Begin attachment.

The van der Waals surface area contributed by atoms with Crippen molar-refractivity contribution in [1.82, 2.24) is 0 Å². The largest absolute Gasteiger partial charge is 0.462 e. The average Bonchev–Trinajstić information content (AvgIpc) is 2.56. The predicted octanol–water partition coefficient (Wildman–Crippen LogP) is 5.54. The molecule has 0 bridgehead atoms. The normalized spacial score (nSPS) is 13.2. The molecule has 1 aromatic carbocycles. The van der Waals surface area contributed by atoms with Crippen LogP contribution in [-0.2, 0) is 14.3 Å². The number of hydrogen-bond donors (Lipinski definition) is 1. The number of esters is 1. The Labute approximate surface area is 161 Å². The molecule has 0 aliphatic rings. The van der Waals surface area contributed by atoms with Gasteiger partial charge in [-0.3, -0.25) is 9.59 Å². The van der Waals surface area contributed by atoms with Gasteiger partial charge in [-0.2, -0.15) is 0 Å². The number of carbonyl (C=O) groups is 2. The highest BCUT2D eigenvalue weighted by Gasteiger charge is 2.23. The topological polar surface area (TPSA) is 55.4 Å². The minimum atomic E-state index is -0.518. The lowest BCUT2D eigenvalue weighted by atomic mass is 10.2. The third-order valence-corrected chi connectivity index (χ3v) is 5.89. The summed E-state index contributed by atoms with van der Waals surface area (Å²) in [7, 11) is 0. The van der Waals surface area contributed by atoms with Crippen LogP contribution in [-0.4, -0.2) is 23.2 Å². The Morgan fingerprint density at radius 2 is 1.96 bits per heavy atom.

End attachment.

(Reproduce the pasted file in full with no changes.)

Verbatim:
The van der Waals surface area contributed by atoms with Crippen molar-refractivity contribution in [1.82, 2.24) is 0 Å². The largest absolute Gasteiger partial charge is 0.462 e. The average Bonchev–Trinajstić information content (AvgIpc) is 2.56. The predicted octanol–water partition coefficient (Wildman–Crippen LogP) is 5.54. The molecule has 0 bridgehead atoms. The normalized spacial score (nSPS) is 13.2. The molecule has 1 aromatic carbocycles. The van der Waals surface area contributed by atoms with Crippen LogP contribution in [-0.2, 0) is 14.3 Å². The number of hydrogen-bond donors (Lipinski definition) is 1. The number of esters is 1. The Labute approximate surface area is 161 Å². The molecule has 0 aliphatic rings. The van der Waals surface area contributed by atoms with Gasteiger partial charge in [-0.3, -0.25) is 9.59 Å². The van der Waals surface area contributed by atoms with Gasteiger partial charge in [-0.2, -0.15) is 0 Å². The number of carbonyl (C=O) groups is 2. The highest BCUT2D eigenvalue weighted by Gasteiger charge is 2.23. The topological polar surface area (TPSA) is 55.4 Å². The minimum atomic E-state index is -0.518. The lowest BCUT2D eigenvalue weighted by atomic mass is 10.2. The third-order valence-corrected chi connectivity index (χ3v) is 5.89. The summed E-state index contributed by atoms with van der Waals surface area (Å²) in [7, 11) is 0. The van der Waals surface area contributed by atoms with Crippen LogP contribution in [-0.4, -0.2) is 23.2 Å². The Morgan fingerprint density at radius 2 is 1.96 bits per heavy atom.